A ‘virtual joystick’ that allows viewers to feel, touch and trace the Brisbane river is a key feature in the latest artistic creation to be unveiled at QUT’s award-winning display hub, The Cube.
The new exhibition, called Trace, Touch, Feel – The Brisbane River based at QUT’s Gardens Point campus, is part of Curiocity Brisbane which is being held March 12-28 to celebrate Brisbane’s contribution to science, technology, innovation, and the arts.
The audience is invited to steer their own path in an odyssey that immerses them from the historical origins of Moreton Bay through the city’s centre to Wivenhoe Dam.
“It’s spatial art meets Steampunk and the Brisbane River,” says lead artist and co-creator Grania Kelly (pictured right above).
“Imagine virtually piloting your own journey with a Steampunk drone on a large screen and feeling a tingling sensation under your hand as you watch the landscape glide by.”
The tactile sensation is delivered through Ultrahaptics technology that creates the feeling of touch in mid-air through ultrasonic pulses.
“As you draw near signposted landmarks along the way, the pressure on your hand intensifies, luring you to steer a descent. If you chose to take the plunge, your funky steampunk drone morphs into a sophisticated drone-helicopter and you begin a super-real, super high-resolution 360-degree column landing,” Ms Kelly said.
“There are five destinations you can choose to land, each a unique, immersive perspective on the interplay of how the river and natural environment has shaped the city and continues to co-exist with the city.”
The documentary filmmaker and immersive storyteller of StarSapphire Productions worked with QUT’s Visualisation and Interactive Solutions for Engagement and Research team to develop the artwork which uses the latest technology to the two-storey sized screens.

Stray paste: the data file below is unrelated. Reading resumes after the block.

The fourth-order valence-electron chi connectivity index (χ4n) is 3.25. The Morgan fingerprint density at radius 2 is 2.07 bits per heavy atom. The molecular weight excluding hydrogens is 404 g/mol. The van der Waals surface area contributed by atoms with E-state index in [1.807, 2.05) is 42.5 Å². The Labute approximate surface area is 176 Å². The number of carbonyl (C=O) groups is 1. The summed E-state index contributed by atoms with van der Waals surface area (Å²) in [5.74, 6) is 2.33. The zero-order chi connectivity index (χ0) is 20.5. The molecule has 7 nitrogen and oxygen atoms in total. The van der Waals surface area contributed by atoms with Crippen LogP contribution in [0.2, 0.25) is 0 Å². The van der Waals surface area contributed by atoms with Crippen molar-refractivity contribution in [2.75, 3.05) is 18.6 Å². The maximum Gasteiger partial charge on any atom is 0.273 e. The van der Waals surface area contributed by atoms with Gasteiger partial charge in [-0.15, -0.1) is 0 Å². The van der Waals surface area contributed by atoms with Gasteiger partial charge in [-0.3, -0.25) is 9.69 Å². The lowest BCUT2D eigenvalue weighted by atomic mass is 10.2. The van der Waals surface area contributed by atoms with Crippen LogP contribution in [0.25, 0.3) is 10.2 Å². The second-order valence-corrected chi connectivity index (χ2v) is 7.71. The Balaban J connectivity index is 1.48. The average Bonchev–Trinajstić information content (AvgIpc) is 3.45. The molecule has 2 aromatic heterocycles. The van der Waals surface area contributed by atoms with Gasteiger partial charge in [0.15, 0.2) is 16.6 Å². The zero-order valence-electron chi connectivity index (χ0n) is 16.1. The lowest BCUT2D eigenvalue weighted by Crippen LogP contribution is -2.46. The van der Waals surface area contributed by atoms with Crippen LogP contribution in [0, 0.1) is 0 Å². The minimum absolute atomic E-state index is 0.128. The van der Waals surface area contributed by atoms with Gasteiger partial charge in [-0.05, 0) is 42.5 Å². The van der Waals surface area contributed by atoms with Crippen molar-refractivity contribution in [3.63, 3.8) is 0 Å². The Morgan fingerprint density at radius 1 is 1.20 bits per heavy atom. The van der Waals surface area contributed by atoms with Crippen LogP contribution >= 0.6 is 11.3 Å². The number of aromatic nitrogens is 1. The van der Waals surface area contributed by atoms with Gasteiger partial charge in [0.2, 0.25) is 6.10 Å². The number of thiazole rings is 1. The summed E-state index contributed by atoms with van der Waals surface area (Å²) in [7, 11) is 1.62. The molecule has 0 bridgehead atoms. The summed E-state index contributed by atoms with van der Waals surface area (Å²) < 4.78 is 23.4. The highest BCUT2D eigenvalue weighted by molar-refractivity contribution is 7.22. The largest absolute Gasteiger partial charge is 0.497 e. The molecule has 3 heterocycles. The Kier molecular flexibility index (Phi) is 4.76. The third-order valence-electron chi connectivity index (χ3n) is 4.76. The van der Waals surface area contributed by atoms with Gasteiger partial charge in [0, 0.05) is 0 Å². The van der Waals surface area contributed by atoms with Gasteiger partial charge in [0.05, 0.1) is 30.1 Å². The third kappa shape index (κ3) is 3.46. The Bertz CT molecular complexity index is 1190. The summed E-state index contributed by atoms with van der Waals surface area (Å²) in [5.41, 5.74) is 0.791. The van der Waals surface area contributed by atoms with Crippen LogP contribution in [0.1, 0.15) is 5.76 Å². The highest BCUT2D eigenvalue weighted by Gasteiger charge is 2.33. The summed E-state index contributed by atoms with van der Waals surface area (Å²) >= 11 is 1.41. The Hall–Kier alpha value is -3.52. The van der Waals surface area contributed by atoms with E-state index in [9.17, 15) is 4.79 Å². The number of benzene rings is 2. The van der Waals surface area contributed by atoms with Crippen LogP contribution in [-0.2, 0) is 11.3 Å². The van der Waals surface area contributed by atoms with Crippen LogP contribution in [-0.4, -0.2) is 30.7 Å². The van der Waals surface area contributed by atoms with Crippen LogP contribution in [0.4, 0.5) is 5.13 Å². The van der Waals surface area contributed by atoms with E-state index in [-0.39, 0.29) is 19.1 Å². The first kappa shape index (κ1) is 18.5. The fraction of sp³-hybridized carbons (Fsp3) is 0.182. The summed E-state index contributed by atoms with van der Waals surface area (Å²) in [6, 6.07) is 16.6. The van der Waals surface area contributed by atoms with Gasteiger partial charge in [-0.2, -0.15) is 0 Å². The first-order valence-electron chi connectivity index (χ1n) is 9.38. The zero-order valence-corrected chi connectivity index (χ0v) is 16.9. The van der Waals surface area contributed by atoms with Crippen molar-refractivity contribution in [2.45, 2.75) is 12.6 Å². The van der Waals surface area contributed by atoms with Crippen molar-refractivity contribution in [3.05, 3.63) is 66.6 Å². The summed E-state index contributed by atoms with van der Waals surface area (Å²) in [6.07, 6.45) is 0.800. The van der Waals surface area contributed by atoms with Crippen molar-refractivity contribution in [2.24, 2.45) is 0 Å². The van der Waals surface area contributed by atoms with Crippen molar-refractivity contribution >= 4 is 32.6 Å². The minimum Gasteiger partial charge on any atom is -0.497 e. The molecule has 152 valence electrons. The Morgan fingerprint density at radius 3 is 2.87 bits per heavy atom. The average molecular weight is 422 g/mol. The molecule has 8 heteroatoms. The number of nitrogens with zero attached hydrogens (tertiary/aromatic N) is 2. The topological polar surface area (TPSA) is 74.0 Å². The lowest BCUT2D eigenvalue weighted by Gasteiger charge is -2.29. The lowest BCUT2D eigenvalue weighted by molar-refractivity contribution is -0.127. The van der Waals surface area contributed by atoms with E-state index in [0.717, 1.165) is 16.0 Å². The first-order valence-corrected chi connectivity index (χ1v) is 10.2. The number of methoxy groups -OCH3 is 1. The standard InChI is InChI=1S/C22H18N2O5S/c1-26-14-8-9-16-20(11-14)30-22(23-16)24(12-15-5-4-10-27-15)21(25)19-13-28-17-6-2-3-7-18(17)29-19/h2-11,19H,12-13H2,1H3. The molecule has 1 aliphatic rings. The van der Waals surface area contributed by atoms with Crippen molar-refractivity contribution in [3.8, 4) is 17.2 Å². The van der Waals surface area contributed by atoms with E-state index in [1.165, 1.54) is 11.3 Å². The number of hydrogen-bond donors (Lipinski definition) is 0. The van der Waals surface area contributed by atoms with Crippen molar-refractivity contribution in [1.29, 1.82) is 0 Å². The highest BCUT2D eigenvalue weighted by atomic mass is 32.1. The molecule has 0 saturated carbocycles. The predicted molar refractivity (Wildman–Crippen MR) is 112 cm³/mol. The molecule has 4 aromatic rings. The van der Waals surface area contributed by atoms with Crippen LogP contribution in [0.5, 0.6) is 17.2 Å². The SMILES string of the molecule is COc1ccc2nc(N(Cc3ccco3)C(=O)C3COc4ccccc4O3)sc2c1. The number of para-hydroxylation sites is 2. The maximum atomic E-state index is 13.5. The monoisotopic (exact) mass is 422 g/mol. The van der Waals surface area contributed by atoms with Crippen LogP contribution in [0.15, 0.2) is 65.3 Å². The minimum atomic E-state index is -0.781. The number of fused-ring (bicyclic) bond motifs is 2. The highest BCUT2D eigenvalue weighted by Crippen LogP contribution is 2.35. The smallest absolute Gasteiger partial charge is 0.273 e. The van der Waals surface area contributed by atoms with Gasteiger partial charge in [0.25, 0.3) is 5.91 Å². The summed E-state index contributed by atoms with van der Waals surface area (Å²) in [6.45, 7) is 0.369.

The exhibition is supported by SEQ Water and the Queensland Government, with the latest up-to-date geospatial data and satellite imagery published through the Queensland Globe.
The interactive touch screens allow people to touch, pinpoint a location using their fingertips and experience and explore the location.
VISER Manager Gavin Winter (pictured top left above) said the display embeds visualisations of the region’s natural water channels from the Brisbane River, the infrastructure of our water supplies, storm water pipe networks and electric grids.
“Through interactive exploration of spatial data, you discover Brisbane’s river as an ecological landform that has shaped the city’s engineering and evolving land uses,” Mr Winter said.
“You can find your own home, backyard and local playgrounds and see where we connect to the river and our city.”
The exhibition was co-created by StarSaphhire Productions and QUT’s VISER team.
PhD researcher Michael Hunter will also showcase Future Cities for Future People Reality which uses augmented reality and the camera on a phone to recognise markers that triggers virtual experiences.
Professor Peter Anderson, QUT’s Executive Director, Carumba Institute will also be taking part in the Curious Conversations with Brett Leavy titled Virtual Time Machines for Cultural Storytelling.